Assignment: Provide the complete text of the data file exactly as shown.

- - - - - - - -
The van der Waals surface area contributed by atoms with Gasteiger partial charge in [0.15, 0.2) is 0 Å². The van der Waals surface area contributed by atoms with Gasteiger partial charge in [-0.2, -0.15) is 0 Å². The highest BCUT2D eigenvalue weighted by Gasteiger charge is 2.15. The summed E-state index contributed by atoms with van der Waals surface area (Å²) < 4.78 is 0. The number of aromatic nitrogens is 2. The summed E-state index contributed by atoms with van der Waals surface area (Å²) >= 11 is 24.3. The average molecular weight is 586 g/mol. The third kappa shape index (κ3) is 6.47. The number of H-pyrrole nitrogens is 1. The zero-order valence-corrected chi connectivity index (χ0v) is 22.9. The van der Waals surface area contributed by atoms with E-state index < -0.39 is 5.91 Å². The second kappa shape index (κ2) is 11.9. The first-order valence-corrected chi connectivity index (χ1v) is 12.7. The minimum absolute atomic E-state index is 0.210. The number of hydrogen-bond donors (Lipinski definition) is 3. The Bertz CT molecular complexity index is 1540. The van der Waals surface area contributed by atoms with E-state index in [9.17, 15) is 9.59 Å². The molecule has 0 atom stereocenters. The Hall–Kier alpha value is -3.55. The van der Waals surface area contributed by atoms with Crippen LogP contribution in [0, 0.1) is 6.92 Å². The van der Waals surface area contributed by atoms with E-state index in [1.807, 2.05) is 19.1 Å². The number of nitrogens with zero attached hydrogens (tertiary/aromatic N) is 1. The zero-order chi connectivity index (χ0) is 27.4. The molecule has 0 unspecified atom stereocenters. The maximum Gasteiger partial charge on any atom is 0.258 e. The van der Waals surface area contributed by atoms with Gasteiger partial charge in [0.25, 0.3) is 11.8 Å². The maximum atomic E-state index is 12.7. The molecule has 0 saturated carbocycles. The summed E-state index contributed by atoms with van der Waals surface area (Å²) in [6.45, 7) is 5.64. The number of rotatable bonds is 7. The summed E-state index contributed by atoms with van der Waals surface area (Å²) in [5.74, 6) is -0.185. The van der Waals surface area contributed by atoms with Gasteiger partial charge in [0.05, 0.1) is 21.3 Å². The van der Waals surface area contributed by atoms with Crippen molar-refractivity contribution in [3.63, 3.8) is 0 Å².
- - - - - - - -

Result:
The van der Waals surface area contributed by atoms with Gasteiger partial charge in [0.15, 0.2) is 0 Å². The van der Waals surface area contributed by atoms with Gasteiger partial charge in [-0.2, -0.15) is 0 Å². The highest BCUT2D eigenvalue weighted by Gasteiger charge is 2.15. The summed E-state index contributed by atoms with van der Waals surface area (Å²) < 4.78 is 0. The number of aromatic nitrogens is 2. The summed E-state index contributed by atoms with van der Waals surface area (Å²) >= 11 is 24.3. The average molecular weight is 586 g/mol. The third kappa shape index (κ3) is 6.47. The number of H-pyrrole nitrogens is 1. The zero-order valence-corrected chi connectivity index (χ0v) is 22.9. The van der Waals surface area contributed by atoms with E-state index < -0.39 is 5.91 Å². The second kappa shape index (κ2) is 11.9. The first-order valence-corrected chi connectivity index (χ1v) is 12.7. The minimum absolute atomic E-state index is 0.210. The number of hydrogen-bond donors (Lipinski definition) is 3. The Bertz CT molecular complexity index is 1540. The van der Waals surface area contributed by atoms with E-state index in [9.17, 15) is 9.59 Å². The molecule has 0 atom stereocenters. The Hall–Kier alpha value is -3.55. The van der Waals surface area contributed by atoms with Crippen LogP contribution in [0, 0.1) is 6.92 Å². The van der Waals surface area contributed by atoms with E-state index in [1.807, 2.05) is 19.1 Å². The number of nitrogens with zero attached hydrogens (tertiary/aromatic N) is 1. The zero-order chi connectivity index (χ0) is 27.4. The molecule has 0 unspecified atom stereocenters. The maximum Gasteiger partial charge on any atom is 0.258 e. The van der Waals surface area contributed by atoms with Gasteiger partial charge in [0.25, 0.3) is 11.8 Å². The maximum atomic E-state index is 12.7. The molecule has 0 saturated carbocycles. The summed E-state index contributed by atoms with van der Waals surface area (Å²) in [6.45, 7) is 5.64. The number of rotatable bonds is 7. The summed E-state index contributed by atoms with van der Waals surface area (Å²) in [5.74, 6) is -0.185. The van der Waals surface area contributed by atoms with Gasteiger partial charge in [0.05, 0.1) is 21.3 Å². The van der Waals surface area contributed by atoms with Crippen molar-refractivity contribution in [3.63, 3.8) is 0 Å².